Thursday, December 14, 2017

Not looking like a white Christmas

Have you seen the Aleutian Low? It appears to be lost. But maybe we can work together to bring it back?


I have a new personal computer at work and setting it up for weather data wrangling has been a slow and sometimes painful process.

We have a new supercomputer at work and setting it up for weather data wrangling has been an excruciatingly painful process.

Anyway, I made a movie for you of the 10-day GFS forecast and it looks really, really dry.

Instead of a low pressure system near the Aleutians, bringing in storms into the Pacific Northwest and sometimes into California, we have a variant of the Ridiculously Resilient Ridge (R3).

I plotted the Geopotential heights of the 700 mb isobaric surface (about 70% of normal sea level pressure and about the height of winter moisture.). The red area sitting over the western US is about 200-300 meters higher than surrounding areas.

This is the equivalent of a 200-300 meter high mountain range sitting between you and winter rains.  The rain is going to find a lower energy path.

Around December 20, an offshore Omega Block pattern forms.  Alaska is going to get some dramatically atypical December weather!

I'll be with family in CA and we will probably be dry, cold, and windy.

Wednesday, December 13, 2017

Mturk and fauxtomation

Did you know that Expensify's “SmartScan” technology is actually people working for Amazon Mechanical Turk? Read more.
SmartScan is presumably a selling point for Expensify, since the receipts it handles can contain sensitive personal information, like names, purchase details, email addresses, and even bank routing numbers. So it was awkward when, last week, the company was caught posting receipts to an online marketplace for freelancers so that their contents could be transcribed not by SmartScan, but by humans.
No, I do not want Alexa or Google listening in on my conversations at home.

Tuesday, December 12, 2017

New Old Indigo

I want to blog about water, but work, family stuff and sleep is getting priority these days.

I just want to give a quick link to this lovely story about Thao Vu and the artisans she works with in Vietnam--the people behind Kilomet109.

Hand batik.  Living and dead indigo.  Embroidery.  Interesting Shapes.

Detail of reversible tank top. Photo courtesy of NYT

Batik and indigo reversible tank top. Photo courtesy of Kilomet109
This is my favorite dress from the online store.

Photo courtesy of Kilomet109

But I would be happy if Santa brought me this coat.  I've been very, very good.

Jacket photo courtesy of NYT

Tuesday, October 24, 2017

'Free college for all' or 'Free college for most'?

'Free college for most' doesn't sound as catchy as 'Free college for all!'

In a perfect world, the government would have enough money for all. But, in the current political climate, I'd settle for directing the money to the the most financially needy. I want government to give away subsidies to people in need or to change people's behavior. Giving money away to people who have enough and were already going to buy a product (college education) does neither.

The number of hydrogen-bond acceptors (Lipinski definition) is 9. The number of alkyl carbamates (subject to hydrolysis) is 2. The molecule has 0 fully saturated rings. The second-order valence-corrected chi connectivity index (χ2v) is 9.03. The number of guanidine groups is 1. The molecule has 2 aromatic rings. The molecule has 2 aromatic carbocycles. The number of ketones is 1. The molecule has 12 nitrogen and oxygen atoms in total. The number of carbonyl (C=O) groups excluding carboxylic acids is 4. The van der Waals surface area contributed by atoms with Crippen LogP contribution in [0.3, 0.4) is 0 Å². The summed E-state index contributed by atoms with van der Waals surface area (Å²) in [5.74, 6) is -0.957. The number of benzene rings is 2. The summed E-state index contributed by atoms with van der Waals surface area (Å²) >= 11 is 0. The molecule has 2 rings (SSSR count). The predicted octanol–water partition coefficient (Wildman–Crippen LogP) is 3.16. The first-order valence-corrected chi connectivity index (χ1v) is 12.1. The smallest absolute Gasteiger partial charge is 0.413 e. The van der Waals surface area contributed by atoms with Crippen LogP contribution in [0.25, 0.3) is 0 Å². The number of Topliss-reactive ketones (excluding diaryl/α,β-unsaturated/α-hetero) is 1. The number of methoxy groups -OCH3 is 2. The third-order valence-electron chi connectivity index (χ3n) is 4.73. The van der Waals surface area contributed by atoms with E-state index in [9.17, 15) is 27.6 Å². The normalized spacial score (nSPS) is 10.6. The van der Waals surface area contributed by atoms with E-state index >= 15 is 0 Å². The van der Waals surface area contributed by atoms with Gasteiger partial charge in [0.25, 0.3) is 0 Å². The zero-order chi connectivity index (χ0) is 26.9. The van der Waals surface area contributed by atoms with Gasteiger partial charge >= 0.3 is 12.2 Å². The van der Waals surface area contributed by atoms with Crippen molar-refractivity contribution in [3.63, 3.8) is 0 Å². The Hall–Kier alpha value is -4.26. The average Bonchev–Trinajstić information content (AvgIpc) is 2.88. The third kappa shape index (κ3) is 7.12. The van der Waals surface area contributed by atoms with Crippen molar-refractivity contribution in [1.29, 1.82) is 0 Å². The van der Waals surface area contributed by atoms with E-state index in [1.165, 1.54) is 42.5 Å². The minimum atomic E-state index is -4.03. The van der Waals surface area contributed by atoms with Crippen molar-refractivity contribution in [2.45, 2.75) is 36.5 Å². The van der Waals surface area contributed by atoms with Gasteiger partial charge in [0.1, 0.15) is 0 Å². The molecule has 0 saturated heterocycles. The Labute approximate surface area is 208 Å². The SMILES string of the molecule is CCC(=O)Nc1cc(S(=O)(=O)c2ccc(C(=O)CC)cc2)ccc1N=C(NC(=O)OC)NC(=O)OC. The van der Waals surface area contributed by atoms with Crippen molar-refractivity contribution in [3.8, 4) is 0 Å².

New York may make waves for offering tuition-free college, but there is still the pesky problem of books and living expenses.  Meanwhile, California has been quietly charging tuition, but rebating it back to low and middle-income families.  In fact, most families will pay less under the CA system because CA offers more aid for living expenses.

Consider the University of California budget for 2018-2019 that was recently adopted.  It includes a small increase in tuition, but the bulk of UC costs is not tuition.  Living costs and books dwarf tuition two to one.

By charging tuition, and then redirecting those dollars to financial aid for needy students, many students and their families pay negative tuition.  That is, their financial aid is greater than the amount of tuition.

The median family income for CA families with children under 18 in 2010-2014 is $61,991. 


Under the new UC budget, tuition is ~$13,000/year and the students and parents would be expected to contribute ~$15,000.  (Undergraduate students can take out subsidized loans of up to $7,500/year or roughly half of the family contribution.)

If students start at a community college (CC) and live at home for the first 2-3 years, they can reduce the cost even further.  About half of CA CC students received full tuition waivers.  They only had to cover books and transportation costs, and those were subsidized for the neediest students.

Starting next year, the first year of California community college would be tuition-free for everyone.

One third of all UC graduates were CC transfer students.  They typically move away and live on campus at an UC for only the last 4-5 semesters.

CA has effectively had free college for most, if they can get over the hurdle of being prepared to take advantage of it.

This is where I think CA--our entire nation--could do better.  Notice that families with children under 18 have a lower income than families without children?  Not only are children expensive, but they impair their care-givers' ability to work for cash income.  This is why we need cash transfers from the unencumbered to the people who work hard to raise the next generation of citizens/tax-payers.

Look at the incomes for families with children under 18 by CA state assembly districts.